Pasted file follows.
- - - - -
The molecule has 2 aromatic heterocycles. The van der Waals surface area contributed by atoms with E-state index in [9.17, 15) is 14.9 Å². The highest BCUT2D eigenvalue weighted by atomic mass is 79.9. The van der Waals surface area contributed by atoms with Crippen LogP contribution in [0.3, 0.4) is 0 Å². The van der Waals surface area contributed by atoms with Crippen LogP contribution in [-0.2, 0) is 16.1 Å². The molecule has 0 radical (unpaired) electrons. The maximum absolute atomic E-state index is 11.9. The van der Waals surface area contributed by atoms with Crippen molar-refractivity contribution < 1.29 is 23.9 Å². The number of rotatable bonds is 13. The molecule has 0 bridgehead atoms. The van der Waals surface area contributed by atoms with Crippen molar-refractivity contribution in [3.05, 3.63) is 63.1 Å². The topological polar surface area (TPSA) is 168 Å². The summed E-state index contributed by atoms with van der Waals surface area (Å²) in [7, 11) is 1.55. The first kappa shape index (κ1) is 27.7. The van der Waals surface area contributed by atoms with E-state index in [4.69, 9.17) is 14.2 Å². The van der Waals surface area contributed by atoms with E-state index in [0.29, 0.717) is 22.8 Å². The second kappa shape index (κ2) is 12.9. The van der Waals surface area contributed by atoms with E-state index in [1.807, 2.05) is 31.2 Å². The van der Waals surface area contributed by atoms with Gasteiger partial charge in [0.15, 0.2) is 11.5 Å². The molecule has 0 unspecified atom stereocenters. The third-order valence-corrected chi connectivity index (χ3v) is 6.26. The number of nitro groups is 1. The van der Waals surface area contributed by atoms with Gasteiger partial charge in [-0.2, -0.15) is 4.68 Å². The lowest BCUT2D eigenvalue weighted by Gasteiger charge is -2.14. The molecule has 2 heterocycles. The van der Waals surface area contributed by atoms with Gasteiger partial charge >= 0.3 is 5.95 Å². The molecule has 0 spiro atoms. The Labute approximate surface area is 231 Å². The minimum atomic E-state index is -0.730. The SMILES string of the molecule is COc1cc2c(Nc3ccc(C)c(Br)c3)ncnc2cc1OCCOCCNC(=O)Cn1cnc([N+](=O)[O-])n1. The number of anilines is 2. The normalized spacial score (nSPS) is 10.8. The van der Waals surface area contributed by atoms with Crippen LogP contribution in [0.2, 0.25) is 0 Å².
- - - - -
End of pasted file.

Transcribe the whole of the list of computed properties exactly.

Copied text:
The molecule has 2 aromatic heterocycles. The van der Waals surface area contributed by atoms with E-state index in [9.17, 15) is 14.9 Å². The highest BCUT2D eigenvalue weighted by atomic mass is 79.9. The van der Waals surface area contributed by atoms with Crippen LogP contribution in [0.3, 0.4) is 0 Å². The van der Waals surface area contributed by atoms with Crippen LogP contribution in [-0.2, 0) is 16.1 Å². The molecule has 0 radical (unpaired) electrons. The maximum absolute atomic E-state index is 11.9. The van der Waals surface area contributed by atoms with Crippen molar-refractivity contribution < 1.29 is 23.9 Å². The number of rotatable bonds is 13. The molecule has 0 bridgehead atoms. The van der Waals surface area contributed by atoms with Crippen molar-refractivity contribution in [3.05, 3.63) is 63.1 Å². The topological polar surface area (TPSA) is 168 Å². The summed E-state index contributed by atoms with van der Waals surface area (Å²) in [7, 11) is 1.55. The first kappa shape index (κ1) is 27.7. The van der Waals surface area contributed by atoms with E-state index in [4.69, 9.17) is 14.2 Å². The van der Waals surface area contributed by atoms with E-state index in [0.29, 0.717) is 22.8 Å². The second kappa shape index (κ2) is 12.9. The van der Waals surface area contributed by atoms with E-state index in [1.807, 2.05) is 31.2 Å². The van der Waals surface area contributed by atoms with Gasteiger partial charge in [0.15, 0.2) is 11.5 Å². The molecule has 0 unspecified atom stereocenters. The third-order valence-corrected chi connectivity index (χ3v) is 6.26. The number of nitro groups is 1. The van der Waals surface area contributed by atoms with Gasteiger partial charge in [-0.2, -0.15) is 4.68 Å². The lowest BCUT2D eigenvalue weighted by Gasteiger charge is -2.14. The molecule has 2 heterocycles. The van der Waals surface area contributed by atoms with Gasteiger partial charge >= 0.3 is 5.95 Å². The molecule has 0 spiro atoms. The Labute approximate surface area is 231 Å². The minimum atomic E-state index is -0.730. The SMILES string of the molecule is COc1cc2c(Nc3ccc(C)c(Br)c3)ncnc2cc1OCCOCCNC(=O)Cn1cnc([N+](=O)[O-])n1. The number of anilines is 2. The normalized spacial score (nSPS) is 10.8. The van der Waals surface area contributed by atoms with Crippen LogP contribution in [0.2, 0.25) is 0 Å².